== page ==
(Part Five) Sounds of Gunfire
The fresh salty breeze flows in off the ocean just at day break. It mixes with the heat from the surrounding desert land, blanketing San Diego in a perfect mix of comfort.
The morning sun, just barely born out of the night sky, breaks through the chilly breeze and warms the air around me. Sweat flows freely down my back and legs, and my loose tank and shorts have become cemented against my body. Pulling a water bottle from my sport belt, I take a long gulp of the fresh liquid, splashing it against my hot face and neck. The faint sound of hip hop music drifts from the headphones that have fallen out of my ears and swing from my neck.
“Beautiful!” I shout. A few random runners glance my way, their strides unbroken. They are used to seeing people stop and stare at the view in front of them in awe and admiration.
I have just finished my morning run, ending at the break water along the Embarcadero Marina Park in downtown San Diego. It stretches out like a solitary, green finger, pointing towards the open waters as if enticing us city dwellers to take a chance out at sea. Tiny fishing boats and larger military vessels that come in and out of the canal on a daily basis churn up small waves that lap against the park’s edges. Crabs duck under and in between rocks as seagulls and other birds swoop in to snatch them up for their morning meal.
Checking my watch, I happily note that I finished my run earlier than anticipated, allowing me a few peaceful moments. Dropping to the ground, I stretch out and remove my shoes, allowing my toes to squish against the soft, moist dirt. The smell of fresh-cut grass permeates the air, fighting against the saltiness of the ocean.
I never pictured myself living in a place like San Diego. I never imagined that a city could exist in infinite sunlight. The people passing me on the pavement moved by at a leisure pace; perfectly content with their lives. Each one beautiful in their own way. They would never know the danger in the world that existed beyond their perfect world. They would never know hunger, thirst or pain. Their ignorance is my solace. I am able to find some measure of reassurance in what I do knowing that people are able to exist in a place such as this.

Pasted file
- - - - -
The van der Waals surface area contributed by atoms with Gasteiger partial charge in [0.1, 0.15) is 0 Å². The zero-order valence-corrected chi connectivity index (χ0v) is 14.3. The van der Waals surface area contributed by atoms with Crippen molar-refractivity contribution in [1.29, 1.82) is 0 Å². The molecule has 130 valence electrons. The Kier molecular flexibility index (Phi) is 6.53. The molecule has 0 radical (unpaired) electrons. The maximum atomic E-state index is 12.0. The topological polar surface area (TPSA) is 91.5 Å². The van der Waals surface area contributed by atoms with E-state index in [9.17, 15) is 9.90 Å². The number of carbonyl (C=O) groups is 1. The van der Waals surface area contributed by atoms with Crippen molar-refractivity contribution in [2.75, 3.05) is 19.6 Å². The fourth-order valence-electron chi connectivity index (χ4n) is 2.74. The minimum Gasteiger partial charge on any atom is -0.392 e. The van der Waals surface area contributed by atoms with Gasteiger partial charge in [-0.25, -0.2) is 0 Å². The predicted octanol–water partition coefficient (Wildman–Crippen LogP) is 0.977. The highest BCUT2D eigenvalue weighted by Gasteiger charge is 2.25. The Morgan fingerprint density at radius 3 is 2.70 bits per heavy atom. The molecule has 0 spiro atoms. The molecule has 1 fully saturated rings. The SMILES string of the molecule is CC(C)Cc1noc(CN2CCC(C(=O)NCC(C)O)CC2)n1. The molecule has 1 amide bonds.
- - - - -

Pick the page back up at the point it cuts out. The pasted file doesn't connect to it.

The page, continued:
A tall blonde girl smiles as she runs past me. It’s hard not to look away from her perfectly toned legs. Tan lines from her bikini crisscross under her sports bra. Two perfectly formed back dimples rest just above her ass. She glances back and catches me watching her run. Her laughter briefly breaks the sound of the sea and then she is gone.
I should feel embarrassed. Any normal guy would. Instead all I feel is an ache inside of me. I can’t remember the last time a woman touched me.
And the moment is gone. My legs have grown restless. The sound of the sea is harsh as it slaps against the rocks, sounds of gunfire cause my head to swivel side to side, looking for the danger that doesn’t exist. When another runner passes by my body tenses, poised to run in the opposite direction of their encroaching footsteps.
“Calm down,” I tell myself. “You are safe, there is nothing to be worried about.” It takes another two deep breaths before I can regain my composure.
My body is heavy as I push it off of the ground. The ground has grown cold, the blades of grass scratch against my feet. I quickly slip my shoes back on, knotting them too tightly. Taking off I head back towards the city leaving the dark ocean behind me and turn my feet towards Little Italy.
I think a morning coffee is in order.